Women’s rights advocates and allies in Poland vowed Thursday to continue to fight a near-total ban on abortion, calling it a breach of human rights and a sign that the country is regressing.
The constitutional court ruling, which abruptly came into effect Wednesday night, tightened Poland’s already restrictive laws to further ban abortions in cases of fetal abnormalities. It spurred thousands of outraged Poles to take to the streets to express their defiance, despite limits on public gatherings because of the coronavirus pandemic.
“This decision is a declaration of war,” Marta Lempart, a protest organizer, said in a phone interview Thursday.
When the ruling was first announced in October, it set off a month of protests on a scale not seen since the 1989 collapse of communism.
It was unclear precisely why the government, after delaying implementation of the ruling for months in the face of the protests, moved suddenly to bring it into legal force Wednesday. The move came as Poland is struggling through the economic repercussions of the pandemic, a partial lockdown and a sluggish vaccine rollout.
The action could pose political risks for the governing Law and Justice Party judging by polls that have shown an overwhelming majority oppose the ban.
More protests are planned this week, and on Thursday night hundreds of people turned out in Warsaw under a heavy police presence. Among the protesters was Nadia Klos, a member of the Queen Tour, an LGBT group.
“The way they are forcing through changes in the midst of the pandemic is unbelievable,” Klos said. “It’s an attempt to take away the rights of half of the citizens by referring to religion, when it’s all about power.”
Another protester, Iwonna Kowalska, with a group called the Polish Grandmas, said the ruling was “a step backward.”
“This is what the communists would do, too,” Kowalska said. “They would wait for a time when everything is collapsing and then make changes.”
The Constitutional Tribunal, the country’s top court, which issued the ruling, explained the decision by saying that “human life has value in every phase of its evolution, and as a value, the source of which is in the constitutional laws, it should be protected by lawmakers.”
Far-right lawmakers and supporters of the ban welcomed legal enforcement of the ruling.
Abortion from fetal abnormalities should be prohibited, said Beata Kempa, a Polish member of the European Parliament, adding that she had been upset by discussions in the European Parliament on the issue. “Nobody at all mentioned the right of a child to live.”
Anita Czerwinska, a spokesperson for the Law and Justice party, described the protests as “a cynical battle against the government.”
Even before the tribunal’s decision, Poland’s abortion laws were among the most restrictive in Europe, allowing for termination of pregnancies only in cases of rape or incest, a threat to a woman’s life and fetal abnormalities. In practice, most legal abortions — 1,074 of 1,100 performed in 2019 — resulted from fetal abnormalities.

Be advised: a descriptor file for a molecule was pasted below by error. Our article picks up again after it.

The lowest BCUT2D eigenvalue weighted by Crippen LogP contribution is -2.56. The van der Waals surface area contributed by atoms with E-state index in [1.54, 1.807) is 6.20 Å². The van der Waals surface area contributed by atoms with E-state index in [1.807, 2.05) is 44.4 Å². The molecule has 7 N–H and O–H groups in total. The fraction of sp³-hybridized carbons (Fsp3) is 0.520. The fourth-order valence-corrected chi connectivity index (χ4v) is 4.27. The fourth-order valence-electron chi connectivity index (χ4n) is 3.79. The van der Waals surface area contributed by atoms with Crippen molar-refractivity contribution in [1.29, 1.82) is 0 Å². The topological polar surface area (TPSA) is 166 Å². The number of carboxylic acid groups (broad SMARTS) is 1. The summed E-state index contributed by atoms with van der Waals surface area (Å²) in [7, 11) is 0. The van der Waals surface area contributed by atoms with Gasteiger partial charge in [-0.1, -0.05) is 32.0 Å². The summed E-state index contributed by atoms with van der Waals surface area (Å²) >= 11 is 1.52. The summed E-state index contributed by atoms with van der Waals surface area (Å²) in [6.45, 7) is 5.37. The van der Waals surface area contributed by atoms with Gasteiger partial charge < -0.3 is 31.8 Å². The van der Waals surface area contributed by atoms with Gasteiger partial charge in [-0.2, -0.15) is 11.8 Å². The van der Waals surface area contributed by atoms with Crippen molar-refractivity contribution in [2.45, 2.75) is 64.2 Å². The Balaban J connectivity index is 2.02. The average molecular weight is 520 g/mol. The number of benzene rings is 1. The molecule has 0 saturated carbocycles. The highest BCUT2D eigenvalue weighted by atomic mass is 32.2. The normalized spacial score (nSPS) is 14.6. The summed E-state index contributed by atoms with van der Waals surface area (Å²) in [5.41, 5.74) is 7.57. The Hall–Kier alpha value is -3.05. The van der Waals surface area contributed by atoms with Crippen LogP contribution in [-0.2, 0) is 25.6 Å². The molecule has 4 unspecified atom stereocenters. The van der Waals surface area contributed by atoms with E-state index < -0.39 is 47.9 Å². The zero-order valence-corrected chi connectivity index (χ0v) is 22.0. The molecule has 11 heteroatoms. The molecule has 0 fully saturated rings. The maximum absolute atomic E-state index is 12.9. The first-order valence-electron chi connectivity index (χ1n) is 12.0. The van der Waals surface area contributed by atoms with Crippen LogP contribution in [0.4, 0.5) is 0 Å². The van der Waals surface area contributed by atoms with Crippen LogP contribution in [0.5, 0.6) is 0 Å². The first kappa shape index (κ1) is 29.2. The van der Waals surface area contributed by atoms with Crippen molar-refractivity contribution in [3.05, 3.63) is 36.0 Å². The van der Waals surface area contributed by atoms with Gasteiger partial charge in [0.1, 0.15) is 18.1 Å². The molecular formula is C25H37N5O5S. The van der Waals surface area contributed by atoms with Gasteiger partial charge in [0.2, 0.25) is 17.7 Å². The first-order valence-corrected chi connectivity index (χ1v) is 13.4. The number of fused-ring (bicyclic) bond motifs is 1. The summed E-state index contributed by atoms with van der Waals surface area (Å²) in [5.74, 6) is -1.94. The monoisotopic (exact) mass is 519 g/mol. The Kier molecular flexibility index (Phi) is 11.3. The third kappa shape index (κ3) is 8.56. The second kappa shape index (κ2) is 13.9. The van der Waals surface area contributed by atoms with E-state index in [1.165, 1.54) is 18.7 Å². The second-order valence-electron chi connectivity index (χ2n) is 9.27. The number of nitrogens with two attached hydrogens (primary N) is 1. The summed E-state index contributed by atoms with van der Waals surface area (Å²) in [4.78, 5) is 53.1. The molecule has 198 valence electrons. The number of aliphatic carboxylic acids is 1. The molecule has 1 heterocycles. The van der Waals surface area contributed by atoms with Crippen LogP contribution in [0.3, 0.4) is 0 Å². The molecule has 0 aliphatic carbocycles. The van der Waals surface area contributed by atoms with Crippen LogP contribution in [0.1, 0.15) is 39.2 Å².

The right-wing Law and Justice party tried to implement a total abortion ban in 2016 and 2018, but backed off after mass demonstrations. This time, the government introduced the ban by using the tribunal, which it effectively took over in 2016 as part of a judiciary overhaul that has been criticized at home and abroad.
The decision by the tribunal cannot be appealed.
“The only possible action is on the international level, through the European Court of Human Rights and the U.N. committees,” said Adam Bodnar, the country’s human rights officer. “On the national level, the only way this decision could be reversed is by changing the government.”
The next elections are scheduled in 2023.
The ruling has a very personal dimension for millions of Polish women.
“Women are really scared to get pregnant right now,” said Dominika Sitnicka, a journalist at OKO.press, a news outlet that conducts research and analysis. “Yesterday was not just a symbol of something. It was doomsday.”
As a result of the ban, Polish women will be forced to “travel abroad or have clandestine abortions — for those who can afford it,” said Dunja Mijatovic, human rights commissioner for Council of Europe.
Though doctors in Poland who perform the procedure in cases of fetal abnormalities now face up to three years in prison, advocates are calling on them to defy the ban.
“Everyone has a choice,” said Lempart, one of the protest organizers. “Will you be an officer of the system, or will you be an honest citizen? We are speaking to every single doctor who will defy this decision: We are with you, and we will help you.”
Abortion has long been a contentious issue in Poland, a staunchly Roman Catholic country, and the current debate has underlined a societal divide between traditional religious values and more secular ones.
The Polish word for “apostasy,” or the official procedure of leaving the church, has been trending on Google, while the level of support for the institution among young Poles has reached a historical low.
The government has tried to frame the abortion debate as an attack on the church and therefore an attack on the people, said Edit Zgut, a fellow at the German Marshall of the United States, a move that could further polarize an already divided society.
Many Polish women say they are tired of being used as pawns in the culture wars.
Julka Tomiczek came out to protest in Warsaw on Thursday with her daughter and her partner. She wore a black face mask with a red thunderbolt, a symbol for some.
“What brought me here is revolt, dissension, rage,” she said. “I don’t agree to move back to the Middle Ages. I don’t agree to sadistic rulings.”
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